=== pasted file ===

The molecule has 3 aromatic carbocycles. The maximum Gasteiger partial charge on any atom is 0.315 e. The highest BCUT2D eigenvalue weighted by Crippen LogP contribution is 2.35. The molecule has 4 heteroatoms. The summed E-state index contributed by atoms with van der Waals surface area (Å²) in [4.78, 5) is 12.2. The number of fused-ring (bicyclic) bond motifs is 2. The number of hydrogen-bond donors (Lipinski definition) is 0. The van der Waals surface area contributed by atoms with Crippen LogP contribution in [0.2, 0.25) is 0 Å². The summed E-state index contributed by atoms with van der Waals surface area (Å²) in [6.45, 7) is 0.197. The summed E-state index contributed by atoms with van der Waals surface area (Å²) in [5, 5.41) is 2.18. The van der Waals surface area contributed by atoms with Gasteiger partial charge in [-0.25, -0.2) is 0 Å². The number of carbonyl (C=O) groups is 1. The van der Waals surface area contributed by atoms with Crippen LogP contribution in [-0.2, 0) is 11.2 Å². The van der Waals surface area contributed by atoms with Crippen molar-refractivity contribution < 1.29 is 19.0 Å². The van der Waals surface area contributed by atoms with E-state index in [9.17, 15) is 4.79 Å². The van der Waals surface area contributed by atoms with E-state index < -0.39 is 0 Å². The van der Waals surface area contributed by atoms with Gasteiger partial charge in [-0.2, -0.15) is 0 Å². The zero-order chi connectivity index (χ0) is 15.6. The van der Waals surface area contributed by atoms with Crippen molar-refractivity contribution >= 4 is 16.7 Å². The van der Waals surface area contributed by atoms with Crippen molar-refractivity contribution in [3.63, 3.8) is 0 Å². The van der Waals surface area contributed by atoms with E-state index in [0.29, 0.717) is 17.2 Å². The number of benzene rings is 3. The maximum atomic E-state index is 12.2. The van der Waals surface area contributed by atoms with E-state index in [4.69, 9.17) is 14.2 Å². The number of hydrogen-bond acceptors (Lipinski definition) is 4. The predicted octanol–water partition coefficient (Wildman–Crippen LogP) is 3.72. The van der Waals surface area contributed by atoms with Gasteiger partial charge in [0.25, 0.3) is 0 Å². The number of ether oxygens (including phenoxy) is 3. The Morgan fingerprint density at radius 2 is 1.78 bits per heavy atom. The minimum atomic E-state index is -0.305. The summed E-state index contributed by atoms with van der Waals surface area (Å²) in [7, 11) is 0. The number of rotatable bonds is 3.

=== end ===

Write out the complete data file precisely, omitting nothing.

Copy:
The molecule has 3 aromatic carbocycles. The maximum Gasteiger partial charge on any atom is 0.315 e. The highest BCUT2D eigenvalue weighted by Crippen LogP contribution is 2.35. The molecule has 4 heteroatoms. The summed E-state index contributed by atoms with van der Waals surface area (Å²) in [4.78, 5) is 12.2. The number of fused-ring (bicyclic) bond motifs is 2. The number of hydrogen-bond donors (Lipinski definition) is 0. The van der Waals surface area contributed by atoms with Crippen LogP contribution in [0.2, 0.25) is 0 Å². The summed E-state index contributed by atoms with van der Waals surface area (Å²) in [6.45, 7) is 0.197. The summed E-state index contributed by atoms with van der Waals surface area (Å²) in [5, 5.41) is 2.18. The van der Waals surface area contributed by atoms with Gasteiger partial charge in [-0.25, -0.2) is 0 Å². The number of carbonyl (C=O) groups is 1. The van der Waals surface area contributed by atoms with Crippen LogP contribution in [-0.2, 0) is 11.2 Å². The van der Waals surface area contributed by atoms with Crippen molar-refractivity contribution < 1.29 is 19.0 Å². The van der Waals surface area contributed by atoms with E-state index in [9.17, 15) is 4.79 Å². The van der Waals surface area contributed by atoms with E-state index < -0.39 is 0 Å². The van der Waals surface area contributed by atoms with Gasteiger partial charge in [-0.2, -0.15) is 0 Å². The zero-order chi connectivity index (χ0) is 15.6. The van der Waals surface area contributed by atoms with Crippen molar-refractivity contribution >= 4 is 16.7 Å². The van der Waals surface area contributed by atoms with Crippen molar-refractivity contribution in [3.63, 3.8) is 0 Å². The van der Waals surface area contributed by atoms with E-state index in [0.29, 0.717) is 17.2 Å². The number of benzene rings is 3. The maximum atomic E-state index is 12.2. The van der Waals surface area contributed by atoms with E-state index in [4.69, 9.17) is 14.2 Å². The number of hydrogen-bond acceptors (Lipinski definition) is 4. The predicted octanol–water partition coefficient (Wildman–Crippen LogP) is 3.72. The van der Waals surface area contributed by atoms with Gasteiger partial charge in [0.25, 0.3) is 0 Å². The number of ether oxygens (including phenoxy) is 3. The Morgan fingerprint density at radius 2 is 1.78 bits per heavy atom. The minimum atomic E-state index is -0.305. The summed E-state index contributed by atoms with van der Waals surface area (Å²) in [7, 11) is 0. The number of rotatable bonds is 3.